Date of Award

Spring 5-4-2010

Degree Type

Thesis

Degree Name

Master of Public Health (MPH)

Department

Public Health

First Advisor

Dr. Ike Okosun

Second Advisor

Dr. Richard Rothenberg

Abstract

INTRODUCTION: Kenya like the rest of Sub-Saharan Africa continues to be plagued with high rates of AIDS/HIV. Research has shown that cultural practices have serious implications for the spread of HIV/AIDS, as well as other communicable diseases. One of the practices that have been speculated to have an impact on AIDS/HIV is female genital mutilation (FGM). Despite efforts to eradicate the practice, prevalence of FGM in Kenya remains relatively high. Researchers have postulated that various forms of FGM may be associated with the spread of HIV/AIDS.

OBJECTIVE: The purpose of this study is to determine the relationship between FGM and HIV/AIDS using a representative sample of Kenyan girls and women.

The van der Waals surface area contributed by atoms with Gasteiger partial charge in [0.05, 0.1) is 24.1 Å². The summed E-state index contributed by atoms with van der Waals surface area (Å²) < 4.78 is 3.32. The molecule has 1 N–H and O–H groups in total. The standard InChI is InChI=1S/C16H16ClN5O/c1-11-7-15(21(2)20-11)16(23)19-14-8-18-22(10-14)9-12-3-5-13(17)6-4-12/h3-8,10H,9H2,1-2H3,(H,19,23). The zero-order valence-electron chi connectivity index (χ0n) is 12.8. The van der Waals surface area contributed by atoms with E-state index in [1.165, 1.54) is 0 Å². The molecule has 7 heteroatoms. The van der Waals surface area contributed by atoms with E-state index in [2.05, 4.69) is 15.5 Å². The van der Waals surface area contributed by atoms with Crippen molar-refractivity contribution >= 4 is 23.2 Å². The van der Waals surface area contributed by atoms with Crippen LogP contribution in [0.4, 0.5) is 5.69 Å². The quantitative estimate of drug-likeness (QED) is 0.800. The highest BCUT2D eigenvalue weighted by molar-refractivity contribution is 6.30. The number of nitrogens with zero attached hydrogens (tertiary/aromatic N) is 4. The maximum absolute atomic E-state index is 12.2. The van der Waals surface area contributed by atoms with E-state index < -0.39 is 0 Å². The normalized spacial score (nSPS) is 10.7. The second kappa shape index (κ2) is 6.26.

METHODS: Data (n=3271) from the Kenya 2003 Demographic and Health Survey was used for this study. Chi-square test was used to examine the distribution of selected risk factors across HIV/AIDS status. Odds ratios from multivariate logistic regression analyses were used to determine association between FGM and HIV/AIDS.

RESULTS: This study shows an inverse association (OR=0.508; 95% CI: 0.376-0.687) between FGM and HIV/AIDS, after adjusting for confounding variables.

DISCUSSION: The inverse association between FGM and HIV/AIDS established in this study suggests a possible protective effect of female circumcision against HIV/AIDS. This finding suggests therefore the need to authenticate this inverse association in different populations and also to determine the mechanisms for the observed association.

Included in

Public Health Commons

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